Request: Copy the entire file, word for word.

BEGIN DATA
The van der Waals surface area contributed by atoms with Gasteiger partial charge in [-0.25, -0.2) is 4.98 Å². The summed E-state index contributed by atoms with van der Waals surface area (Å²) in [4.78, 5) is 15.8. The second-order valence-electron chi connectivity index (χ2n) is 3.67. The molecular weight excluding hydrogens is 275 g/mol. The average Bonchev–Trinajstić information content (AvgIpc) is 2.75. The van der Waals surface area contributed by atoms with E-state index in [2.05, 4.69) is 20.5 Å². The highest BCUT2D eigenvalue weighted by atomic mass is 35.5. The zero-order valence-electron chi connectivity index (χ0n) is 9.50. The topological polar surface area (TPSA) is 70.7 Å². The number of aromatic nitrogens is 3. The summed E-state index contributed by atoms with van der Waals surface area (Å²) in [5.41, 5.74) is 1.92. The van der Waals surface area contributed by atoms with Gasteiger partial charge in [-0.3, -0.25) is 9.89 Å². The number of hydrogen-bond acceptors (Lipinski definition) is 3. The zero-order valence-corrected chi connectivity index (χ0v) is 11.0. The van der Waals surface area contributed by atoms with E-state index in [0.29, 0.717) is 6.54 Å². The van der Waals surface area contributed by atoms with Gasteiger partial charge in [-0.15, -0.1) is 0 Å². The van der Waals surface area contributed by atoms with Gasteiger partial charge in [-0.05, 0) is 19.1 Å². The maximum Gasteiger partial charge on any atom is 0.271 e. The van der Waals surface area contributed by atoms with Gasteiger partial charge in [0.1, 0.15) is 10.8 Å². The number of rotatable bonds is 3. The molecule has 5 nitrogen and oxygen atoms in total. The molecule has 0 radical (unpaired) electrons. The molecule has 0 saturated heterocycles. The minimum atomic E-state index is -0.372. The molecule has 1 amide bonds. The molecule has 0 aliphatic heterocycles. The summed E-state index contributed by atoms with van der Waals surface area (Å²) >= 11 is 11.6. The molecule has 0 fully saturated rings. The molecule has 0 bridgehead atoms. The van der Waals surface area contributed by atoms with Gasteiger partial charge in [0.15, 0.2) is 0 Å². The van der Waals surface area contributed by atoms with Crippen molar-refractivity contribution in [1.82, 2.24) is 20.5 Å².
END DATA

The van der Waals surface area contributed by atoms with Gasteiger partial charge in [-0.25, -0.2) is 4.98 Å². The summed E-state index contributed by atoms with van der Waals surface area (Å²) in [4.78, 5) is 15.8. The second-order valence-electron chi connectivity index (χ2n) is 3.67. The molecular weight excluding hydrogens is 275 g/mol. The average Bonchev–Trinajstić information content (AvgIpc) is 2.75. The van der Waals surface area contributed by atoms with E-state index in [2.05, 4.69) is 20.5 Å². The highest BCUT2D eigenvalue weighted by atomic mass is 35.5. The zero-order valence-electron chi connectivity index (χ0n) is 9.50. The topological polar surface area (TPSA) is 70.7 Å². The number of aromatic nitrogens is 3. The summed E-state index contributed by atoms with van der Waals surface area (Å²) in [5.41, 5.74) is 1.92. The van der Waals surface area contributed by atoms with Gasteiger partial charge in [-0.3, -0.25) is 9.89 Å². The number of hydrogen-bond acceptors (Lipinski definition) is 3. The zero-order valence-corrected chi connectivity index (χ0v) is 11.0. The van der Waals surface area contributed by atoms with E-state index in [0.29, 0.717) is 6.54 Å². The van der Waals surface area contributed by atoms with Gasteiger partial charge in [-0.15, -0.1) is 0 Å². The van der Waals surface area contributed by atoms with Gasteiger partial charge in [-0.05, 0) is 19.1 Å². The maximum Gasteiger partial charge on any atom is 0.271 e. The van der Waals surface area contributed by atoms with Gasteiger partial charge in [0.1, 0.15) is 10.8 Å². The number of rotatable bonds is 3. The molecule has 5 nitrogen and oxygen atoms in total. The molecule has 0 radical (unpaired) electrons. The molecule has 0 saturated heterocycles. The minimum atomic E-state index is -0.372. The molecule has 1 amide bonds. The molecule has 0 aliphatic heterocycles. The summed E-state index contributed by atoms with van der Waals surface area (Å²) >= 11 is 11.6. The molecule has 0 fully saturated rings. The molecule has 0 bridgehead atoms. The van der Waals surface area contributed by atoms with Gasteiger partial charge in [0.15, 0.2) is 0 Å². The van der Waals surface area contributed by atoms with Crippen molar-refractivity contribution in [1.82, 2.24) is 20.5 Å².